Certainly not. However, in an economy where the gauge of one's importance or of one's success is the amount of money one makes, it is quite evident that if we think teaching is an important career, it must be adequately rewarded. Just raising the salaries of teachers is not going to improve the caliber of the present ones. But it will, in the long run, attract to the teaching profession better-qualified people. When we have better-qualified teachers, I hope the role of the teacher in the community automatically will become more and more dignified, more respected. A gain in teachers' status will give us better-qualified personnel. At the same time, however, we must improve the quality of the instruction in our teacher-training institutions all over the country. We have not always seen to it that the best possible preparation is given the young people who decide to devote their lives to the teaching profession.

 

Do you think you could be happy if you were poor?

No one is happy without the necessities and decencies of life, but if these are available, I think we can be happy. I might wish for certain things that I could afford only if I had more money, but I don't believe happiness is primarily a question of being either rich or poor.

 

Is there any particular event you would especially like to live to see, such as a cure for cancer or man's reaching the moon? Does one thing more than others fire your imagination?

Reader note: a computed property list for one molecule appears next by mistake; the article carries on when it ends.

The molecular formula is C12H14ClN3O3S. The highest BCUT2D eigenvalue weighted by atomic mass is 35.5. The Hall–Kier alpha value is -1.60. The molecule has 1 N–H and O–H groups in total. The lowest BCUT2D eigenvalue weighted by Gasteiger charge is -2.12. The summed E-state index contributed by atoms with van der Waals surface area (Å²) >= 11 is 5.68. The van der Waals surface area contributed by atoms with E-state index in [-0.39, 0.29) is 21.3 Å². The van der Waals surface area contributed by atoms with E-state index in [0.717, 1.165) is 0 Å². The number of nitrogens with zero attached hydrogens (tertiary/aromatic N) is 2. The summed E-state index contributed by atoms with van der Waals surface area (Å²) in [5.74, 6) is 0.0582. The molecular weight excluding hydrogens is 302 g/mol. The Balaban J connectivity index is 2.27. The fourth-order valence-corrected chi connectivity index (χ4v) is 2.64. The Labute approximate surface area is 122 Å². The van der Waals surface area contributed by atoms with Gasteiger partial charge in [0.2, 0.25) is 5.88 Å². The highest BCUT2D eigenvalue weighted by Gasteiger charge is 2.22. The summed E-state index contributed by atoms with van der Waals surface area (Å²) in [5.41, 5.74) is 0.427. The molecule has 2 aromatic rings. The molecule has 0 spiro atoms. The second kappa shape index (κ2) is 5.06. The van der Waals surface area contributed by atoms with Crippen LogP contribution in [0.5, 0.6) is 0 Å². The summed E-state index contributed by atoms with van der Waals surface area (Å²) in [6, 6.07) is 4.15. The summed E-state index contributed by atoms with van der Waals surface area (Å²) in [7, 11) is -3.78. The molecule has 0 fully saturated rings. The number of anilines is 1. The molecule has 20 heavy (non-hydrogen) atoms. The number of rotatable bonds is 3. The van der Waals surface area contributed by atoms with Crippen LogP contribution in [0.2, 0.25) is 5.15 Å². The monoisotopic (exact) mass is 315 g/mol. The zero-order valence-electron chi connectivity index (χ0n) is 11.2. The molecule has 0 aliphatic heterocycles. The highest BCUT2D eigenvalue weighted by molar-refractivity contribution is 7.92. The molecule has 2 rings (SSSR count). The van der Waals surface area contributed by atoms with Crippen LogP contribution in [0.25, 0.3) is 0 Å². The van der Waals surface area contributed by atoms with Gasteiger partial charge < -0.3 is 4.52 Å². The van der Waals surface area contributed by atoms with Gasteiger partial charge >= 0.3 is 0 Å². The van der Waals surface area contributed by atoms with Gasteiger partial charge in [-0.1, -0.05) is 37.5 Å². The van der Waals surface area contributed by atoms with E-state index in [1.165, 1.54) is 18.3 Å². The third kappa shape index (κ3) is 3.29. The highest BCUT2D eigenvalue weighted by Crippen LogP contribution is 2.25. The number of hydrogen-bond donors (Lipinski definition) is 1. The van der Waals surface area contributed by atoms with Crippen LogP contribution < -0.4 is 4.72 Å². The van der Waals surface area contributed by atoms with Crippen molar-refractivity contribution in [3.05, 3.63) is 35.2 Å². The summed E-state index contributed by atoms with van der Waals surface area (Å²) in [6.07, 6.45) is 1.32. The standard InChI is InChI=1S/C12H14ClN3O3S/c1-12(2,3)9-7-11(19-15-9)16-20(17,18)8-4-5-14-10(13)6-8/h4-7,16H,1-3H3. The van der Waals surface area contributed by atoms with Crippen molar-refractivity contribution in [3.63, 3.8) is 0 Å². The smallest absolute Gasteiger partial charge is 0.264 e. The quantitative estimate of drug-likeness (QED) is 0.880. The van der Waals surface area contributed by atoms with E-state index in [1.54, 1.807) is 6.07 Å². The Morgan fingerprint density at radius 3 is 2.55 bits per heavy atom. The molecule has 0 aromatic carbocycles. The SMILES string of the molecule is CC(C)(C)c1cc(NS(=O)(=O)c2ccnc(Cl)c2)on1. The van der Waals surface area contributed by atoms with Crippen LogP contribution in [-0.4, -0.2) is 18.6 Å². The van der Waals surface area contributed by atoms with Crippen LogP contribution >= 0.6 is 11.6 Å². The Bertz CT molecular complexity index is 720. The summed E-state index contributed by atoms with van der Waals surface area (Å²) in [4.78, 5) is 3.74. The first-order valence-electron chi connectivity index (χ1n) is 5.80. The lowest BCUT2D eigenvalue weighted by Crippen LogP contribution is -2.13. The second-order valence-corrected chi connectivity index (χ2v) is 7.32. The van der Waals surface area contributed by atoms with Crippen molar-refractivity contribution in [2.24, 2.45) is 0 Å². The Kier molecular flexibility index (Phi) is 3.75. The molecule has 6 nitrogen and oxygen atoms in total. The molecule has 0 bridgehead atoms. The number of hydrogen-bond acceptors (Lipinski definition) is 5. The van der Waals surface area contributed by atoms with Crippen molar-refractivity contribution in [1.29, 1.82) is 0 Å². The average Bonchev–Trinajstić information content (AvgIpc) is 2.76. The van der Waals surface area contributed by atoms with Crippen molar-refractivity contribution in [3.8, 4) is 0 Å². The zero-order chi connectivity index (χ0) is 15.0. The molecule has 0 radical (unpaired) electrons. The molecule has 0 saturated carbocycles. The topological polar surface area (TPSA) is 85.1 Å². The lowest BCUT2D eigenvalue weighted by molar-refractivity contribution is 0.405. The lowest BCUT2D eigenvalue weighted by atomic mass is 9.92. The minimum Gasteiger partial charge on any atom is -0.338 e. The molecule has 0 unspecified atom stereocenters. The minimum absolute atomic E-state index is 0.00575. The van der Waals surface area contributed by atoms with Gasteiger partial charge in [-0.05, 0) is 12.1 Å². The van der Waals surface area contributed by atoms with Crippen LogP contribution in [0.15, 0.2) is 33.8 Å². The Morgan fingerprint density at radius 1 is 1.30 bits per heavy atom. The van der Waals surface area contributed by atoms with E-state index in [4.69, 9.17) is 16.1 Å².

I would like to live to see a firm establishment of the machinery by which we can enforce a peaceful world. I don't expect to live to see this; but the idea of what can be done if peace is really established in this world is, I think, the most exciting one that anyone can contemplate.

 

Have you ever suffered a period of deep depression, when it seemed there was little to hope for? If so, how were you able to lift yourself out of it?

There are times, I think, in everyone's life when the wish to be done with the burdens and even the decisions of this life seems overwhelming. But sane and normal people pull themselves out of these moods by going about their daily business, doing what needs to be done, and finally discovering that there is interest in life and that one can appreciate the beauty of nature and of people.

 

Do you think Khrushchev is telling the truth when he says he doesn't want war? If he is and no one wants war, what are we afraid of?

Yes. He knows the power of destruction and knows that, in all probability, destruction could not be limited. But this does not mean there is not grave danger of having war either accidentally or through some irresponsible action—not always by the chief of a state. We are afraid of such an accidental war, and also of being conquered by Communism through nonmilitary means.

 

I have heard that you teach a seminar course at Brandeis University. What kind of course is it, and how often do you teach?

I teach on Monday morning once a month. The course is on international organization.

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About this document

If You Ask Me, January 1961

Roosevelt, Eleanor, 1884-1962
[ ERPP bio | VIAF | WorldCat | DPLA | SNAC ]

McCall's, volume 88, January 1961

Digital edition created by The Eleanor Roosevelt Papers Project

Digital edition published 2014, 2016 by
The Eleanor Roosevelt Papers Project